Will an independent Catalonia join NATO?
Catalonia's quest to recover independence has prompted governments world-wide to focus on two issues: the possibility of a Spanish default, and Catalan security and defence policies. Barcelona-based think-tank CIDOB held a round table on the 4th of June to discuss the latter. The day before, President Artur Mas had publicly confirmed in Parliament that Catalonia would be seeking direct membership in NATO, and the Military Studies Society (SEM) had published an unofficial white paper on defence budgets. After an introduction by one of the think tank's researchers, Marc Gafarot, in charge of the event, Barcelona University Professor F. Xavier Hernández Cardona and myself spoke.
Hernández Cardona, an expert in military history and author among others of a four-volume military history of Catalonia, focused on the country's strong record in this area. After pulling no punches by stressing that “a state without an army is like a car without wheels” and calling on Catalans to “recover our military culture”, he gave the audience an outline of some of Catalonia's military episodes and institutions.
When my turn came, I focused on the challenges any new state faced when ensuring the security of its own territory and population, plus its contribution to that of Allies, partners, and the wider international community. In the case of Catalonia one can stress how, in the 1980s, the Generalitat (Catalan Government) had demanded the devolution of powers on prisons, with the support of all parliamentary forces. The only autonomous region in Spain to have been in charge of this sensitive area over the last three decades, it proved how Catalonia was not shy when it came to the security arena. This has not gone unnoticed abroad, with US think-tank Atlantic Council comparing the country's preliminary defence planning favourably with that carried out by Scotland in the run up to the latter's referendum.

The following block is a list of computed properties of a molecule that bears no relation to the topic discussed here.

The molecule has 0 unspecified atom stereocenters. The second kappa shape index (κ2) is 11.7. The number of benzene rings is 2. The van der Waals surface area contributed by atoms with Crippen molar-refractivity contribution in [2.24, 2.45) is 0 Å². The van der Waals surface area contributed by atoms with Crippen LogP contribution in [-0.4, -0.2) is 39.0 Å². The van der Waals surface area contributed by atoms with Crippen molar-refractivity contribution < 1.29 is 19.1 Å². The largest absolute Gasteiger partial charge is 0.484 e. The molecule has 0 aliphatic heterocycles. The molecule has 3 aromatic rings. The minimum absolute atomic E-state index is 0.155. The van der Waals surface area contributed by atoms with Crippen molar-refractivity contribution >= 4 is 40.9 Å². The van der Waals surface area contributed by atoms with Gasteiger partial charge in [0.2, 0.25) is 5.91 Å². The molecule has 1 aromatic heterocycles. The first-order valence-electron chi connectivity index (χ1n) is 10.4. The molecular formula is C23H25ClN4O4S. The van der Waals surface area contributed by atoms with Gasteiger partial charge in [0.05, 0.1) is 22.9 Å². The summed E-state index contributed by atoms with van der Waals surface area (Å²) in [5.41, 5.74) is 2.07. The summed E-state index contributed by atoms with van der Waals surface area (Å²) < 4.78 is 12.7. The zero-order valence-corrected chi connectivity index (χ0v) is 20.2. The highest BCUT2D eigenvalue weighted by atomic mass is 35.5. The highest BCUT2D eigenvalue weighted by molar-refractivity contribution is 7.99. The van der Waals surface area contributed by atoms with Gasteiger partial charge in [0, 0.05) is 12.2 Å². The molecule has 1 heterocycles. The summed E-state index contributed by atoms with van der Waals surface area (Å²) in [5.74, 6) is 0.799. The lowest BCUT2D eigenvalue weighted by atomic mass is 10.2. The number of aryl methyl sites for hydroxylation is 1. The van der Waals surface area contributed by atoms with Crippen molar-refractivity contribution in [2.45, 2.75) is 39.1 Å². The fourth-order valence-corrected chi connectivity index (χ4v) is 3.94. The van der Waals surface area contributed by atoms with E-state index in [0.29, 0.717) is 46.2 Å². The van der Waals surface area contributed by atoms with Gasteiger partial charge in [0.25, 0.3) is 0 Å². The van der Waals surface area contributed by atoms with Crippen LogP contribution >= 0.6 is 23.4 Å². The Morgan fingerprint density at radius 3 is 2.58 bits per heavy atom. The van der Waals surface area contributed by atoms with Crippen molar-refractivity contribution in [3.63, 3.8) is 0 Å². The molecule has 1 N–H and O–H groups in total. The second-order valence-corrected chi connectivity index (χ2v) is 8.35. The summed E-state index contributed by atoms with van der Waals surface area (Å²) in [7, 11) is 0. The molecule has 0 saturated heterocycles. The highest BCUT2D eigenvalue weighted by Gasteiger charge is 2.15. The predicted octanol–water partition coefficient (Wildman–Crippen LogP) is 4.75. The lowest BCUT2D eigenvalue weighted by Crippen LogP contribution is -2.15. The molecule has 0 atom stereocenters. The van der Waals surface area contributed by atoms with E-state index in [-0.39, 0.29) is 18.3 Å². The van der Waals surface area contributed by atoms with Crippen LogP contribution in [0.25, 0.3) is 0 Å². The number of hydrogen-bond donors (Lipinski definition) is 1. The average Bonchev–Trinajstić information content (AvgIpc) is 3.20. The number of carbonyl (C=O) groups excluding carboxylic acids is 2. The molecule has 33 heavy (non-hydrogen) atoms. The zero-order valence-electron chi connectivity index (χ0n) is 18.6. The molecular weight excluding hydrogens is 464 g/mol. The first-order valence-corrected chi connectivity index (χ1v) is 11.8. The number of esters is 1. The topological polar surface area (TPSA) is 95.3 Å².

I also seized the chance to emphasise how recovering the defence industry was an essential component of Catalonia's re-industrialisation efforts, and a linchpin of the fight against unemployment and social exclusion. Two additional points I commented on were the reserve and militia forces as being very useful in contributing to social cohesion, including the integration of immigrants, and a strategic airlift capacity as being essential not only for the military but also for the myriad NGOs active in international humanitarian assistance.
The public, which filled the hall, comprised a wide range of profiles, including Jihadism expert Jofre Montoto, who commented on this threat, SEM board members, a fellow of the Guild of Industrial Engineers, plus other members of the national security community. A question by former Lleida Mayor Manel Oronich prompted a discussion of Alguaire Airport as a key dual-use facility and one of the future mainstays of the Catalan Air Force. A SEM analyst emphasised that Catalonia was likely to be called to deploy air assets in the Baltic and Far North, given the current situation, and that the Ukrainian conflict was a reminder of the need to develop not only a counterinsurgency capability but also conventional forces.
by Alex Calvo
Expert in defence and security in the Indian-Pacific Ocean Region. Guest Professor at Nagoya University (Japan)